She is known for her work in the off-beat film circuit but Tannishtha Chatterjee says she was offered mainly independent movies as Bollywood "rejected" her for not fitting into a conventional image.
The actress has featured in films like "Angry Indian Goddesses", "Parched", "Unindian" and British film "Brick Lane".
Tannishtha says she has never shied away from commercial cinema but she moved to independent films when Bollywood shut its door on her.
"I don't come from a film family so when I first entered films, I was auditioning for roles which were mostly in the international space because those were the casting directors who were calling me," she said.
"Bollywood rejected me, because I probably didn't fit into the pretty image that they had for heroines. So, it was not my conscious decision. It is how my career took off and slowly I started making decision on the basis of the scripts that came to me," the actress added.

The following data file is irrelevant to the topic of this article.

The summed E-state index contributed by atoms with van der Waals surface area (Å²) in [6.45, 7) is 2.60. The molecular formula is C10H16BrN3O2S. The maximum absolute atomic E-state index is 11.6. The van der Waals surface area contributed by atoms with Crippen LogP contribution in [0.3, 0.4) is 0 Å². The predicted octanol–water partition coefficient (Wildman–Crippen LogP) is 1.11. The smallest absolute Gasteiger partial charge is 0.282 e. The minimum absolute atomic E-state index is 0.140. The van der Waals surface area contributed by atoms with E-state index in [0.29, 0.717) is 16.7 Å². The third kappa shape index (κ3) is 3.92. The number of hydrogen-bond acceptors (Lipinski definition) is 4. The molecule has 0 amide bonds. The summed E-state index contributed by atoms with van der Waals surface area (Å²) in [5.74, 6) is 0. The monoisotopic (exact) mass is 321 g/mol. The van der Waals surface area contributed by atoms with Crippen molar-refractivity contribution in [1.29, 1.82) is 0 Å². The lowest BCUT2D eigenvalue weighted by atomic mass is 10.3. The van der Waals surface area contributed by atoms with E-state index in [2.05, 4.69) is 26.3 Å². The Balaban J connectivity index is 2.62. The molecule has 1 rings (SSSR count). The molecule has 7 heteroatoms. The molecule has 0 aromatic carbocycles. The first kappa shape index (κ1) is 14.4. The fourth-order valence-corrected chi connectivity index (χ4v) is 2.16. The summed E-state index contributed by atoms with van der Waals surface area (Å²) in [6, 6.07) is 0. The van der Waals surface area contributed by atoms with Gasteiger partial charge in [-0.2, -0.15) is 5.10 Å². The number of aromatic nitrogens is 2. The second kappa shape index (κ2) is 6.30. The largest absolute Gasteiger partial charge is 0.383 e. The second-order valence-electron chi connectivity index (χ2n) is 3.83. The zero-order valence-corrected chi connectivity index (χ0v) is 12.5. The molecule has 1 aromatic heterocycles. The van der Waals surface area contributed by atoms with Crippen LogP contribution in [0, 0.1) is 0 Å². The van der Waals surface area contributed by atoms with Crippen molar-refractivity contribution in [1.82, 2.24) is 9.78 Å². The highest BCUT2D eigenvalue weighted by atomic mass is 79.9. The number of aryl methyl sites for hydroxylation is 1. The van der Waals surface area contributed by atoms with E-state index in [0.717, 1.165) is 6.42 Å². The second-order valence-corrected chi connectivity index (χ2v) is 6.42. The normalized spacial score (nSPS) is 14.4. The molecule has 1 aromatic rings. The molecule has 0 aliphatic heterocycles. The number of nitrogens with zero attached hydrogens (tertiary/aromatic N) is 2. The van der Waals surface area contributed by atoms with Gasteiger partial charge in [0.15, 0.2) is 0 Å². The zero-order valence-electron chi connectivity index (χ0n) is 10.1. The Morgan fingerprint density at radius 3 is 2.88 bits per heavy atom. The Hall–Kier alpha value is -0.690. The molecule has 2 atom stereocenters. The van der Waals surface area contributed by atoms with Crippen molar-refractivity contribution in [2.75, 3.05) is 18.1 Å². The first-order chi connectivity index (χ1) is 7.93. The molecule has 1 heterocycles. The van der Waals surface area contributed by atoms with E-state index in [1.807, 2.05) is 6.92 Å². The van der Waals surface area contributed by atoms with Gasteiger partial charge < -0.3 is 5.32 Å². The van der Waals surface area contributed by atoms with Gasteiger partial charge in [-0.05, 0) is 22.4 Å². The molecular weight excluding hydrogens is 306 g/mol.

The 35-year-old actress was speaking at the 47th edition of International Film Festival of India (IFFI). She was part of a panel discussion on 'Changing Discourse around Women and Commerce in Cinema' presented by Vandan Malick.
Tannishtha, however, is proud of the work she has done as it has helped her evolve as a human being.
"I am very happy with the kind of work I have done. It exposed me to a lot of different things, not only as an artist but as a human being. I travelled so much, worked in so many cultures.
"I am happy with the choices. But yes, it wasn't my choice. I was pushed into it and it took that direction," she added.
While there are women oriented films which have worked at the box office, the actress feels there is still a long way to go and the change to do quality roles should begin with the artistes themselves.
"It is actually the duty of artists to change the narrative. I think it is a very lazy thing to say from creators that is the lowest common denominator, they want it, so we give them.
"I have suffered it recently in certain shows that I've walked out from. They say 'that's what the public wants' so we give them really crass jokes about rapes and racism," she said.